Mommy's Hometown by Hope Lim and Jaime Kim

Hello, Hope Lim! Welcome to Watch. Connect. Read.! I’m super excited you’re here to discuss and celebrate Mommy’s Hometown. I lived in South Korea during the 2003-2004 school year and visited Seoul twice in 2019. I’ve returned to your beautiful picture book many times over the past month. (I wish I could visit Seoul right now.) I love spending time in South Korea with the young boy and his mom. I love how your story and Jaime Kim’s illustrations celebrate family, joy, and play!

Hope Lim: Thank you so much, John, and what a coincidence! I was in Korea during those years and knowing that our paths might have crossed in Korea is quite amazing.

What planted the seed for Mommy’s Hometown?

Hope Lim: 
A few seeds were planted at the same time. I frequently share my childhood memories with my children, who used to be very curious about where I came from. I have visited my parents in Korea periodically since moving to America and am always struck by the continual changes that have slowly altered my hometown. With every visit, I would take mental notes on things that had disappeared in my parents’ neighborhood and new things that sprung up. Those changes made me feel somewhat distant to the place at first, but the longer I stayed, the more I felt part of it with appreciation of the old and the new. One summer, I took my kids and my husband to the river where I used to play as a child. While watching them play and catch minnows and crawfish in the river, I was overtaken by a sense of nostalgia because everything around the river had changed so much. Then, another emotion took over: a sense of awe and wonder watching the same scenes from my childhood being reenacted by my kids in the same place decades later. I was happy the old river was still flowing, despite all the changes, and that prompted me to think of other constants in my hometown that kept me coming back: my parents and their steadfast presence and love.

Illustration Credit: Jaime Kim | Candlewick Press

Imagine you’re booktalking Mommy’s Hometown to elementary school librarians. What do you share with them?

Hope Lim: Mommy’s Hometown is about a mother/child connection that transcends time and place; a connection that is rooted in love and sharing. When a child visits his mother’s hometown, everything there is different from what he imagines from her stories. After spending some time with his mother, however, he eventually feels connected to the place and finds the beauty in what remains in a city where the old and the new come together. He learns that even stores with old, worn-out signs are essential to people in a meaningful way. The last scene is a tribute to Grandma’s love and presence, something unstated, but running in the background of the story like an old river. Mommy’s Hometown is about love that connects families through generations.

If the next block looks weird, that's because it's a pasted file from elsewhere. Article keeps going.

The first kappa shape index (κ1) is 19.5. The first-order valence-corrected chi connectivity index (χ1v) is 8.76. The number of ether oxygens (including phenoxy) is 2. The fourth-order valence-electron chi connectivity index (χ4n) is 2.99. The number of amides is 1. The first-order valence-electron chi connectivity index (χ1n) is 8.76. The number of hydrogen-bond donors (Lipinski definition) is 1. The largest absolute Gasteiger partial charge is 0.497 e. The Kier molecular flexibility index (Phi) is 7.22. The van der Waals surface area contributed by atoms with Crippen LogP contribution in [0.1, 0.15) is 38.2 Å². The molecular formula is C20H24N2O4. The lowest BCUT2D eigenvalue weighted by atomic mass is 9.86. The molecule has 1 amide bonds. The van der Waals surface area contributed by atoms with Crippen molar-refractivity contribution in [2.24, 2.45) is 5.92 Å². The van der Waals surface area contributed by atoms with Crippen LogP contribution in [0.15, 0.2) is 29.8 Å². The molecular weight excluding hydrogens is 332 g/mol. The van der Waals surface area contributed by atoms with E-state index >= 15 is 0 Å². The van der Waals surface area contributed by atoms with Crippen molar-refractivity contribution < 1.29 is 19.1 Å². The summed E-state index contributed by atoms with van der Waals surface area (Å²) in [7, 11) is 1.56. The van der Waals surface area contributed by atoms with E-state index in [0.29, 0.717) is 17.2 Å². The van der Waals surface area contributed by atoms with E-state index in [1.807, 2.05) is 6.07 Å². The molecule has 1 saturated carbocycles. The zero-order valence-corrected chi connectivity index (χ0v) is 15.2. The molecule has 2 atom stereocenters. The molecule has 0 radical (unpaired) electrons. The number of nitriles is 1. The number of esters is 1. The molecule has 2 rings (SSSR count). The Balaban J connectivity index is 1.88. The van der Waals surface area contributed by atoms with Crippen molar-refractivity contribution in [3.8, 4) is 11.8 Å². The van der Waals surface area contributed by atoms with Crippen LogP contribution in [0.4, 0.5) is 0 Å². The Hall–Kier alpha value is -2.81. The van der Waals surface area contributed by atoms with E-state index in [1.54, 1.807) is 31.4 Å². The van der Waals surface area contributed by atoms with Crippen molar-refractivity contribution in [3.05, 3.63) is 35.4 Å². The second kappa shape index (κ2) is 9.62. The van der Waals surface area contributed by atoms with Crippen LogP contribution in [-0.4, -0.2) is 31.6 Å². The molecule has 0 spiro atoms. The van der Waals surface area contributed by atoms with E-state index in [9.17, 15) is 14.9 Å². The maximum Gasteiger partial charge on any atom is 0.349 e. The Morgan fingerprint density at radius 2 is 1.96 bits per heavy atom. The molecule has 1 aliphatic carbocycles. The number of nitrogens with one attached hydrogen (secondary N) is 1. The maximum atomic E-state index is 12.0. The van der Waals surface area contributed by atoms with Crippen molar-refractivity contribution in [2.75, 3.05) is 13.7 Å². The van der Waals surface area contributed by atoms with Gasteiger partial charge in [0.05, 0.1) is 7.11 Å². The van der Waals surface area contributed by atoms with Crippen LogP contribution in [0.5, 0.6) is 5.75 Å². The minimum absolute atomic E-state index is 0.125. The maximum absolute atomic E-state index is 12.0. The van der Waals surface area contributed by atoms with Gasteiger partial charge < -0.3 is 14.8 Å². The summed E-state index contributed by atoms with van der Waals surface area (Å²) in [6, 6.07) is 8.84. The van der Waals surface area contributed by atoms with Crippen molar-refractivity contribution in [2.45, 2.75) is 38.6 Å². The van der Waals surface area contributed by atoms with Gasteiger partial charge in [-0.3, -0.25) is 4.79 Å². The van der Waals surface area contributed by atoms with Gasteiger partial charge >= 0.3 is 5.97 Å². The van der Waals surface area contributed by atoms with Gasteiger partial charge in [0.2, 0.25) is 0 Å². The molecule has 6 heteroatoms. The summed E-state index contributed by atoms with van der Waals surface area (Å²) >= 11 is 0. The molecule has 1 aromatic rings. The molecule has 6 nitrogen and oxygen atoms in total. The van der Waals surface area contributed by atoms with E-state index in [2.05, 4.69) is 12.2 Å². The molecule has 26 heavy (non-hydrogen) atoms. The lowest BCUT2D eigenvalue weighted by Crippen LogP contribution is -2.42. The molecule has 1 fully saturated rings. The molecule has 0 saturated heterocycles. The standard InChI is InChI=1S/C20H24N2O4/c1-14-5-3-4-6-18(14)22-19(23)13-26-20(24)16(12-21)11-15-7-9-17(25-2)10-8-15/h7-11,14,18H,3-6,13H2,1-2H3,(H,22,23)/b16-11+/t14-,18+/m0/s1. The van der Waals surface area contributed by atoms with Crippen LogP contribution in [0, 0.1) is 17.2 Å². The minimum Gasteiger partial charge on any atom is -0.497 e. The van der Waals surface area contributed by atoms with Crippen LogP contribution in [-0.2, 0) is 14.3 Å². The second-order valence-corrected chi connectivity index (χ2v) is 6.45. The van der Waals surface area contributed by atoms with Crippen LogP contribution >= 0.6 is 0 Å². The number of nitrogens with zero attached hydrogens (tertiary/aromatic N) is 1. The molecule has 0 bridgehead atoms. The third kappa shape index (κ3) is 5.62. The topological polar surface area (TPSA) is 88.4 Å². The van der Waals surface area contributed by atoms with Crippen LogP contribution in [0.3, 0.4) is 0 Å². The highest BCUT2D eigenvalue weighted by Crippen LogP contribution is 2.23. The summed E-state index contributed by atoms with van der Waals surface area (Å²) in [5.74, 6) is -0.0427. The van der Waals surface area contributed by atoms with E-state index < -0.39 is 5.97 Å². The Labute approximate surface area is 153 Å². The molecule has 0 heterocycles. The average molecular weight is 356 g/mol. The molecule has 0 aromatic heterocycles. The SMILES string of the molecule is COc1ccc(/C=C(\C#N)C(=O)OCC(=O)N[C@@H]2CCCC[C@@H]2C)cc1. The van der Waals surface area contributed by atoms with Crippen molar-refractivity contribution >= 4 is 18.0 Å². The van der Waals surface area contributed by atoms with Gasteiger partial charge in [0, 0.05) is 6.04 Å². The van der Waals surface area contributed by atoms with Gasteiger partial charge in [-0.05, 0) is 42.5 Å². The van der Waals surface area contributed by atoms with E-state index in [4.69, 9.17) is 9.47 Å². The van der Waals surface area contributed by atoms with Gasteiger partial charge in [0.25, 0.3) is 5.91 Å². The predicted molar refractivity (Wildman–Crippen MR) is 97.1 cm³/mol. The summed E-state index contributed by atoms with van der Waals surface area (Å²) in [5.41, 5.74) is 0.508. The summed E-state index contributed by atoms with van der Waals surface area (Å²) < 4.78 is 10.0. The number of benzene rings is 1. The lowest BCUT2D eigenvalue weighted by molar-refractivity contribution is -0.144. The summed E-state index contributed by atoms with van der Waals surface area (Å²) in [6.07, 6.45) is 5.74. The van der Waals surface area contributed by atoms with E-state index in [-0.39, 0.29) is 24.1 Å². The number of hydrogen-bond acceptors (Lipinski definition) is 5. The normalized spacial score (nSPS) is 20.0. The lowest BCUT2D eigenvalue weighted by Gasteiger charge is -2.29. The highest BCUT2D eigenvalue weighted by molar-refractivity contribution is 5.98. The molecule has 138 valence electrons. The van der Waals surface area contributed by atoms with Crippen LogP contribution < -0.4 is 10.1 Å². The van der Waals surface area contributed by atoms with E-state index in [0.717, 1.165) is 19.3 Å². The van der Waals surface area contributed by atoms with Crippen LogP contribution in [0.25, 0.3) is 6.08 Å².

Illustration Credit: Jaime Kim | Candlewick Press

Please finish the following sentence starters:

Jaime Kim’s illustrations is like a time machine that puts me right back to the Korea of my youth, my hometown, and the childhood that exists in my memories. Her stunning illustrations brought my story to life with vivid colors, striking expressions of light and wonderful, fun details. I am amazed by how her illustrations are based on my story, but they stand on their own. I feel like I am seeing her own story unfold, while each page evokes all the memories I shared in the story. Her artistic choices are thoughtful, brilliant, and child friendly. Jamie’s depictions of scenes in Korea are so true to life and fun, for the city itself is always bustling with people and action.

Story is sharing and connecting

John Schu, you should have asked me.. what is my favorite scene in the story. It is the scene where the child relives his mother’s childhood through his imagination. The boy finally understands his mother and her hometown, and at that moment, he fulfills his wish to see what her hometown was like in the past. Whenever I see the scene, I remember one particular moment from my childhood where I played until dusk and on my way home found the sky burning bright red. Even as a child, I stood there for a long time watching the sky before rushing home at my mom’s calling.

Thank you, Hope! Congratulations! 

Hope Lim is the author of I Am a Bird, illustrated by Hyewon Yum, and My Tree, illustrated by Il Sung Na. Born and raised in South Korea, Hope Lim now lives with her family in San Francisco.

Jaime Kim was born and raised in Korea before moving to the United States at the age of eighteen. She is the author-illustrator of Ready for the Spotlight! and the illustrator of many books for young readers, including La La La: A Story of Hope by Kate DiCamillo. Jaime Kim lives in North Carolina.

Look for Mommy's Hometown on April 12, 2022. Pre-order a copy HERE


Popular Posts